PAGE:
Widecombe Fair is an annual fair in England, held in the Dartmoor village of Widecombe-in-the-Moor on the second Tuesday in September. It is well known as the subject of the folk song of the same name, featuring Uncle Tom Cobley and his friends.
The earliest written record was in 1850, when it was described in the Plymouth Gazette as a cattle fair. It soon became an opportunity to show and sell other livestock, particularly locally bred sheep and Dartmoor ponies, and by the 1920s it had also become a sports day for local schoolchildren. In 1933, stalls were introduced, selling rural arts and crafts.
Widecombe Fair was suspended during the Second World War, but reinstated in 1945 with new attractions, including a gymkhana and tug of war. All profits were donated to the 'Local Welcome Home Fund' for returning soldiers, sailors and airmen.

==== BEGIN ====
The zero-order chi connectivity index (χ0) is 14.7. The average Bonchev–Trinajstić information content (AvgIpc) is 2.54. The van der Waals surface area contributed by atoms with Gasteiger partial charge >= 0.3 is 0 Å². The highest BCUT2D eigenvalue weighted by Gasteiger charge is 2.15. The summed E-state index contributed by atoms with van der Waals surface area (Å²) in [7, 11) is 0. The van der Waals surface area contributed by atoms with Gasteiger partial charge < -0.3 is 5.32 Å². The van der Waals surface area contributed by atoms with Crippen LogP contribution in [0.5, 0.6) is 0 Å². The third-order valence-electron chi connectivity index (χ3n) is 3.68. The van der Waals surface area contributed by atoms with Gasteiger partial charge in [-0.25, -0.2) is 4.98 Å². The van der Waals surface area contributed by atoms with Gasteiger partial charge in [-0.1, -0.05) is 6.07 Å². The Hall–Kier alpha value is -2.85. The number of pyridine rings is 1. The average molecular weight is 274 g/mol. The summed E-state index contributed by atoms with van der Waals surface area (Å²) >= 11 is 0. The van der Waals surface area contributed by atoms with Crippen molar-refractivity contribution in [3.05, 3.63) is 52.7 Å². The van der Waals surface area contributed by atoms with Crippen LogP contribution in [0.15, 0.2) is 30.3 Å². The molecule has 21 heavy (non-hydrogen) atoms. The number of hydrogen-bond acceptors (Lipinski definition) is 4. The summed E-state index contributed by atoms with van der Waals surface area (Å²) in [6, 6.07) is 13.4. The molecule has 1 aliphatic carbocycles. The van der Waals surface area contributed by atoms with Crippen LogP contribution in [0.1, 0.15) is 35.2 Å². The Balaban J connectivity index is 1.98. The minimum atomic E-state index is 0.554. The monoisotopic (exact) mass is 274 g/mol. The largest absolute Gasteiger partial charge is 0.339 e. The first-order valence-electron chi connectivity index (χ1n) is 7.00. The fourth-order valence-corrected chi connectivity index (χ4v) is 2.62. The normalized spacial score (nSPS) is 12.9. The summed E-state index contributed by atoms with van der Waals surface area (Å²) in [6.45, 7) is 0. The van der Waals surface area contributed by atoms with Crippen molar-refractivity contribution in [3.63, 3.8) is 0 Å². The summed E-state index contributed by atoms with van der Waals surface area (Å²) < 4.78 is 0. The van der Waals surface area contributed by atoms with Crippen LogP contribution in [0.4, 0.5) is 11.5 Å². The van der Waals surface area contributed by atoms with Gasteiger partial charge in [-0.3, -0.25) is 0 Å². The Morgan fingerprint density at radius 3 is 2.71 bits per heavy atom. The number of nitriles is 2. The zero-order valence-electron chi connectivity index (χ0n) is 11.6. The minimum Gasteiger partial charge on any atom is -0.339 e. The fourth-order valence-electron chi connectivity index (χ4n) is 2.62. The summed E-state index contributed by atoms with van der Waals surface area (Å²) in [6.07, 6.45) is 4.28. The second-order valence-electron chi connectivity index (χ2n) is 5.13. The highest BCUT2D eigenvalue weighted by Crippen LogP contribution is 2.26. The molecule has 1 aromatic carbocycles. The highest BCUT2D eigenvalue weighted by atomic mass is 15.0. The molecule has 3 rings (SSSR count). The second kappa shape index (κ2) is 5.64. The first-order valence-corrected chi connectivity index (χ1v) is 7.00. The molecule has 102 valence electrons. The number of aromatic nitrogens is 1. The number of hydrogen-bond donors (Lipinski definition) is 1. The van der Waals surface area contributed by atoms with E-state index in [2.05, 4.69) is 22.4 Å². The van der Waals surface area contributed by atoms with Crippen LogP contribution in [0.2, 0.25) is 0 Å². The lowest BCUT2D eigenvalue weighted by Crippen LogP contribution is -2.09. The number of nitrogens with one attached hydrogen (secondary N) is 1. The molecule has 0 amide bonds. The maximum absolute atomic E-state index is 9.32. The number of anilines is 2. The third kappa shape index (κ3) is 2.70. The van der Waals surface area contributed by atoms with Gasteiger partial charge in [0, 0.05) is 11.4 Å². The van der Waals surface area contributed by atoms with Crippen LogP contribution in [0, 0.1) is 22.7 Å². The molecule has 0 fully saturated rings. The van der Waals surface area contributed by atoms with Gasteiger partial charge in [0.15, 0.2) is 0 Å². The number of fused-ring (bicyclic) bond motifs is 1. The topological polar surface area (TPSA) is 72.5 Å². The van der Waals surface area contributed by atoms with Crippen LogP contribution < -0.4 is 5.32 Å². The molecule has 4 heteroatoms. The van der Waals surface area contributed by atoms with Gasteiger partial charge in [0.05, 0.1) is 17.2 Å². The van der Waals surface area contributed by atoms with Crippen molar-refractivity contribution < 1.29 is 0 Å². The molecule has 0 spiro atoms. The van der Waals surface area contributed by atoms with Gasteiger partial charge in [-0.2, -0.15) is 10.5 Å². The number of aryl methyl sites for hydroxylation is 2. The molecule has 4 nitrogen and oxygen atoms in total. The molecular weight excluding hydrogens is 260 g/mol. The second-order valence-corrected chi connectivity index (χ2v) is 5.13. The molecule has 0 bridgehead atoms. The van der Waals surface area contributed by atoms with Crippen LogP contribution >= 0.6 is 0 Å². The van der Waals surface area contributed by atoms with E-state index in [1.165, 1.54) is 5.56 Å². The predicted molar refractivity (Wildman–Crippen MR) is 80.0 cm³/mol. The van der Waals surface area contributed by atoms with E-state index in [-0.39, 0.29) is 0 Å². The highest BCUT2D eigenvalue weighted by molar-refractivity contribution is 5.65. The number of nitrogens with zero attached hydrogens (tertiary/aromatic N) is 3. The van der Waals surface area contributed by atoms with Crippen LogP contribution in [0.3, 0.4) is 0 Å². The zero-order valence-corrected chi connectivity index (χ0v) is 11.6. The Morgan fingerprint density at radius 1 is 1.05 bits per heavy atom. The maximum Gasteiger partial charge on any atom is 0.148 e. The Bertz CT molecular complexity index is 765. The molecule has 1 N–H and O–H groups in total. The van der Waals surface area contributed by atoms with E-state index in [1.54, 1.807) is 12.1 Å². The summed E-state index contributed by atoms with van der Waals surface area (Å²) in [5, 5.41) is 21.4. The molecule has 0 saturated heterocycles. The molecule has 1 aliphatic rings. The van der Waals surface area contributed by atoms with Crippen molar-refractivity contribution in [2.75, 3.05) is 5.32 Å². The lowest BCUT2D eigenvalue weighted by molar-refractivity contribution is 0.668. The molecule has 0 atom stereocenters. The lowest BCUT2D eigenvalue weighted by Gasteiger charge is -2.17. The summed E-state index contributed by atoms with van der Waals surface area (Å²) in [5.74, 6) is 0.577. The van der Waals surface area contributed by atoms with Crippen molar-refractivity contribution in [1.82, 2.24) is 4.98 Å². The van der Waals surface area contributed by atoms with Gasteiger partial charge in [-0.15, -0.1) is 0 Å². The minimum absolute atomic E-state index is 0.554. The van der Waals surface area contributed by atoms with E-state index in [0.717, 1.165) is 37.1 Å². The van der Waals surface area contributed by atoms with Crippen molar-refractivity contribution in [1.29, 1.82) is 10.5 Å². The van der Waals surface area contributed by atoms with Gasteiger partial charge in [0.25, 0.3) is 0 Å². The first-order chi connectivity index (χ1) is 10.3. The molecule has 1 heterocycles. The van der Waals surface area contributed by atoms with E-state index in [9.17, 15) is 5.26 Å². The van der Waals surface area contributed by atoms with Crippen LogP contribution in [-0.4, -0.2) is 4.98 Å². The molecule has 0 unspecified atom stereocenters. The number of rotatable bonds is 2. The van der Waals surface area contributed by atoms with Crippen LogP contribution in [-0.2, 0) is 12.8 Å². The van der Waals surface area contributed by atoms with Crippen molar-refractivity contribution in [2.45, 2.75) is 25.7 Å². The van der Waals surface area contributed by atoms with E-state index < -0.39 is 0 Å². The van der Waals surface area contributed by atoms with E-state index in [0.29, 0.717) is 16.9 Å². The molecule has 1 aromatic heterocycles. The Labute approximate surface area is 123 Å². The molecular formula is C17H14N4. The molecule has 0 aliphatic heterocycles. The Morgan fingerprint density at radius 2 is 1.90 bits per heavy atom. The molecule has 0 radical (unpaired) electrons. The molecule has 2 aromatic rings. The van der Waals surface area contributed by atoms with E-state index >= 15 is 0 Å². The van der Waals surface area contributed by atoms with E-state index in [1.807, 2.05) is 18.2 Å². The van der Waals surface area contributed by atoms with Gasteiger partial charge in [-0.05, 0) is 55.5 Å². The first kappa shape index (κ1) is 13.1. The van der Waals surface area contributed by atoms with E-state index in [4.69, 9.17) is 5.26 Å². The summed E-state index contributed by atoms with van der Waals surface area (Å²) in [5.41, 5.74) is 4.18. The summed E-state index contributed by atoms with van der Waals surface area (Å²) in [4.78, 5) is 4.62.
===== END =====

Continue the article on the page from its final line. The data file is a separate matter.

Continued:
Today's visitors will still see displays of quality livestock, although there are many other attractions, including: a dog show, displays of local produce, vintage farm machinery, rural arts and crafts, bale tossing and a now traditional appearance by "Uncle Tom Cobley": a local resident in fancy dress, riding a grey mare.
According to en.wikipedia